This translation of the ancient Tamil epic poem by Ilango Adigal, speculated to be written in the second century AD, was first published in 1935. It was part of a project to bring to light the priceless literary treasures of Tamil for non-Tamil readers. There is no doubt of the excellence of this epic about Kovalan, a young merchant and Kannaki, his virtuous wife. Kovalan had set out for Madura to dispose of an anklet to raise the capital needed to pursue a trade. In the bazaar he meets a state goldsmith. The latter had stolen the queen's anklet similar to the one on Kovalan's hands and reports to the king that he had found the thief. He is arrested and executed. Kannaki comes to Madura to prove her husband's innocence. The Pandyan king dies of remorse realizing his mistake. Kannaki, to avenge her husband's death tears off one breast and throws it at the city of Madura which goes up in flames. In ancient Tamil Sangam tradition, the book contains exceptional descriptions of the rivers like the Vaigai and Kaveri, cities like Puhar and Madura, technical accounts of different dance forms, celebration of marriages, the intermingling of Greek, Arab and Tamil peoples — all affording data for the reconstruction of ancient Tamil society.
V.R. Ramachandra Dikshitar (1896-1953) was a historian, Indologist and Dravidologist. He was Professor of History and Archaeology at the University of Madras. He is author of several standard textbooks of Indian History. He was also a renowned Sanskrit scholar of his time.
SOME time after the publication of my book Studies in Tamil Literature and History, in 193o. Mr F. J. Richards, formerly of the Indian Civil Service, wrote to me suggesting that I should undertake the writing of a handbook on the History of Tamil Literature. He also pointed out the desirability of publishing a series of critical editions of the Tamil classics with English translations and annotations. He wrote : 'I have no hesitation in pressing for English editions, for the reason that Tamil is almost a sealed book to all who are not Tamilians, and it is a pity that the rest of India does not realize the importance of the Tamil contribution to Indian culture. We can only be made to do so by publishing for a wider circle of readers, and English is the most handy medium for this publicity both in India and elsewhere.' This letter of Mr Richards induced me to undertake the rather stupendous task of attempting an almost literal translation of the most difficult of Tamil classics, the Silappadikaram.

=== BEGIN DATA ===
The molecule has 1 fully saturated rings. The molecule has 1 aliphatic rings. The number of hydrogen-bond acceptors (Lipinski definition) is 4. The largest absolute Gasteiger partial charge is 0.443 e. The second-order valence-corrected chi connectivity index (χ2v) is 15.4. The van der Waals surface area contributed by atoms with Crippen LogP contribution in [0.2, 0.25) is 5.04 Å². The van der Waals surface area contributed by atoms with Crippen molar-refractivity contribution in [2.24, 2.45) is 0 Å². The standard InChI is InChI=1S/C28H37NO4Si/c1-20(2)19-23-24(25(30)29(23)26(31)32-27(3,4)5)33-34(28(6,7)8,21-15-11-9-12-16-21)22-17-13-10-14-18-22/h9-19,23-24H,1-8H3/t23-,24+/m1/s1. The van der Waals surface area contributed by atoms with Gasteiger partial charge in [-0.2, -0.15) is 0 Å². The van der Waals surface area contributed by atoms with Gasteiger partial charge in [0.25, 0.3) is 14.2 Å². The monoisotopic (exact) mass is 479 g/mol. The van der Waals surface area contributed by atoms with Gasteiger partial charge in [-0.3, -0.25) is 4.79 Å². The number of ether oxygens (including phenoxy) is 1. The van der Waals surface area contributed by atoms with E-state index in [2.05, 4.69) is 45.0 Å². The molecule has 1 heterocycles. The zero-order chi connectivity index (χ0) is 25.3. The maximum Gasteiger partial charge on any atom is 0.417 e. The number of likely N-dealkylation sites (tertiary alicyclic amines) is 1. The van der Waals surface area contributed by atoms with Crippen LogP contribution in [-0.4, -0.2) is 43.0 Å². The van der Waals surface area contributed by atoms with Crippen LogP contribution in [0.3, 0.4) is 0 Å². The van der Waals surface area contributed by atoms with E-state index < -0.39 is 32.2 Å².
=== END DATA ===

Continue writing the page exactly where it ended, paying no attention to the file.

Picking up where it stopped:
The translation is based on Mahamahopadhyaya Dr V. Swaminatha Aiyar's Tamil edition of the ,Silappadi karam. I have to acknowledge my indebtedness to this scholarly and critical work of the Mahamahopadhyaya. I have also derived immense benefit from Rao Sahib Pundit M. Raghava Aiyangar whom I have had to consult frequently in the course of preparing this work. My thanks are also due to several colleagues in the departments of the University and other friends who have been of help to me in one way or another.
To Professor Jules Bloch I acknowledge my particular indebtedness for the Foreword he has written.
I BELIEVE there is no need to introduce Mr V. R. Ramachandra Dikshitar to the public, which knows him already and favourably. If, however, I have accepted the honour of writing a foreword to the present book, it is to lay stress on its special character, and to plead for more works of a similar nature.
Its significance will clearly appear if we follow the progress of the author's researches. At the start, as a research scholar in history, Mr Dikshitar devoted his first studies to the old Hindu administrative institutions ; his ambition was to give a synthetic survey of them, including the theories of Kautalya and the traditional law-books, and also the actual practices of the sovereigns. Here, of course, Agoka comes into prominence. Mr Dikshitar in this connexion happily considers old Tamil institutions. But he finds this last-mentioned subject in itself worthy of further and deeper investigation ; to quote Mr Dikshitar's own words, he 'felt more and more the need for an intrinsic study of the priceless literary treasures of Tamil'. Hence a set of essays which formed the basis of his useful book, Studies in Tamil Literature and History now in its second edition. Here general statements and hypotheses are not altogether lacking, and therefore the author does not completely escape from criticism. But, happily, facts and an analysis of contents find a large place, and there is a progressive disappearance of the historian behind the materials of history. In praising this book at the time, I regretted that instead of short notices of the contents, especially of the more archaic works, we were not also offered long or even complete translations, Now Mr Dikshitar himself has come to that same necessary conclusion ; the historian has resorted to the more difficult and often ungrateful, but also more beneficent, task of translation. Let the reader have the plainest possible access to the text ; help him with all the needed current explanations, and reserve personal inductions for the introductory survey. This will be a boon not only to the student of history but also to the literary man and to everybody interested in Tamilian culture. And this means many people at a time when so much is being done, not only to assert India's culture before the world, but also to make India known to herself, and to show in their true light the various original civilizations which all together form Indian civilization.
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